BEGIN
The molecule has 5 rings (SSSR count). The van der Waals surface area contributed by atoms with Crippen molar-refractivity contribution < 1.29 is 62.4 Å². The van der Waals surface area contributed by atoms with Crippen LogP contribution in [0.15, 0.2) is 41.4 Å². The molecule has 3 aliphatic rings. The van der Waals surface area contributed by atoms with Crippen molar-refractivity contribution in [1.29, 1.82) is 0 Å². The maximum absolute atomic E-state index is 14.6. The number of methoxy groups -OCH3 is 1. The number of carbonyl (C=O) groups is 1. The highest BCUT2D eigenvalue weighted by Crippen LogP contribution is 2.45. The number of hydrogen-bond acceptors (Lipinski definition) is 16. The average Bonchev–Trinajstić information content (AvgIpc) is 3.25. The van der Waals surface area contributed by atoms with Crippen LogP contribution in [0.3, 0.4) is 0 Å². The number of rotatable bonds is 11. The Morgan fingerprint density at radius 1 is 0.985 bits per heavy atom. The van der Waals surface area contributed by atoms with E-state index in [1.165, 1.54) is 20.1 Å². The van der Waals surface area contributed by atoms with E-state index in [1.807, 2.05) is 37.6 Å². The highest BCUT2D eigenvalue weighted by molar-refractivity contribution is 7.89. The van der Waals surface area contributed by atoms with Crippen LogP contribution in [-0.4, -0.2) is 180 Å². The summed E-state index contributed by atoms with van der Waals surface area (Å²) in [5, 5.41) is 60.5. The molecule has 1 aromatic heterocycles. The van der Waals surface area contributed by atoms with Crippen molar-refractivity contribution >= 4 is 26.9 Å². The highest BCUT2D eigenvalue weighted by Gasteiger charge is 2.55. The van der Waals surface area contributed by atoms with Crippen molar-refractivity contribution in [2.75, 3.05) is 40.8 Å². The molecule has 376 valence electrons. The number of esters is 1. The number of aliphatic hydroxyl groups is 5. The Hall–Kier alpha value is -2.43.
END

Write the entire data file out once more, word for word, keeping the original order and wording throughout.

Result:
The molecule has 5 rings (SSSR count). The van der Waals surface area contributed by atoms with Crippen molar-refractivity contribution < 1.29 is 62.4 Å². The van der Waals surface area contributed by atoms with Crippen LogP contribution in [0.15, 0.2) is 41.4 Å². The molecule has 3 aliphatic rings. The van der Waals surface area contributed by atoms with Crippen molar-refractivity contribution in [1.29, 1.82) is 0 Å². The maximum absolute atomic E-state index is 14.6. The number of methoxy groups -OCH3 is 1. The number of carbonyl (C=O) groups is 1. The highest BCUT2D eigenvalue weighted by Crippen LogP contribution is 2.45. The number of hydrogen-bond acceptors (Lipinski definition) is 16. The average Bonchev–Trinajstić information content (AvgIpc) is 3.25. The van der Waals surface area contributed by atoms with Crippen LogP contribution in [0.3, 0.4) is 0 Å². The number of rotatable bonds is 11. The Morgan fingerprint density at radius 1 is 0.985 bits per heavy atom. The van der Waals surface area contributed by atoms with E-state index in [1.165, 1.54) is 20.1 Å². The van der Waals surface area contributed by atoms with E-state index in [1.807, 2.05) is 37.6 Å². The highest BCUT2D eigenvalue weighted by molar-refractivity contribution is 7.89. The van der Waals surface area contributed by atoms with Crippen LogP contribution in [-0.4, -0.2) is 180 Å². The summed E-state index contributed by atoms with van der Waals surface area (Å²) in [5, 5.41) is 60.5. The molecule has 1 aromatic heterocycles. The van der Waals surface area contributed by atoms with Crippen molar-refractivity contribution >= 4 is 26.9 Å². The highest BCUT2D eigenvalue weighted by Gasteiger charge is 2.55. The van der Waals surface area contributed by atoms with Crippen molar-refractivity contribution in [2.75, 3.05) is 40.8 Å². The molecule has 376 valence electrons. The number of esters is 1. The number of aliphatic hydroxyl groups is 5. The Hall–Kier alpha value is -2.43.